Mobile phones shrinking from the bricks of the 1980s is a development welcomed almost universally, but it has had one unfortunate effect: prison visitors can now smuggle slimline models more easily to inmates.
A report by the UK's chief inspector of prisons says warders at Belmarsh jail in south-east London discovered four mobiles in prisoners' cells in May alone.
A spokeswoman for the Prison Service said the devices were brought in "intra-anally or intra-vaginally". She argued that, short of contravening European human rights legislation or obtaining warrants every time, it was virtually impossible to prevent this type of entry for contraband such as mobiles and drugs.
Although prisoners have access to regular fixed-line phones inside, and only Category A inmates have all their calls monitored, other prisoners are thought to have sinister reasons for wanting their own devices.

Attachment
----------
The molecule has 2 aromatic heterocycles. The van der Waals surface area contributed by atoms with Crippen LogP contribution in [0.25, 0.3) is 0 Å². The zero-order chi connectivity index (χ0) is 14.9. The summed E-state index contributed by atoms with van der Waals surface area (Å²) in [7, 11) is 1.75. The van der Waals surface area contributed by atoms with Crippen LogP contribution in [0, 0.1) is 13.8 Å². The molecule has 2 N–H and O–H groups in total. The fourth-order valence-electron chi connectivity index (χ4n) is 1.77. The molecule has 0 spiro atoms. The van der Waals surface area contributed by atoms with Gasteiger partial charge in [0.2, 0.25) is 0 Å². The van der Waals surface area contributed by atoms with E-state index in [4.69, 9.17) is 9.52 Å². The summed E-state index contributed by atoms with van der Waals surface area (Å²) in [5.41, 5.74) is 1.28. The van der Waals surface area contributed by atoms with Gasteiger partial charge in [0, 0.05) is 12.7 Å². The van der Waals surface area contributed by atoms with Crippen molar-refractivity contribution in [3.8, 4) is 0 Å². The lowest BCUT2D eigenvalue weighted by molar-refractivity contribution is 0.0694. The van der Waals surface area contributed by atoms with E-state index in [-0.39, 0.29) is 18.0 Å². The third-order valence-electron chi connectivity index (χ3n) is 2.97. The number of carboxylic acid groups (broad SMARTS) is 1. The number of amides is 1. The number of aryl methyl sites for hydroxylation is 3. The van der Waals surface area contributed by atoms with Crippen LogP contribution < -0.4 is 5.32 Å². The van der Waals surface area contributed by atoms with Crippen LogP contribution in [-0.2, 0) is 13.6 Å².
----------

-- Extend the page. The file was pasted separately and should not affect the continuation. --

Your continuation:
"We believe they're using them to harass witnesses," the spokeswoman explained.
One way around the problem would be to put all prison visitors behind glass partitions, as happens in the US. But the approach in the UK has been to allow physical contact in open rooms.
Asked which models were the most popular for concealment about the body - a potential new marketing angle for manufacturers - the spokeswoman said that no such details were available.
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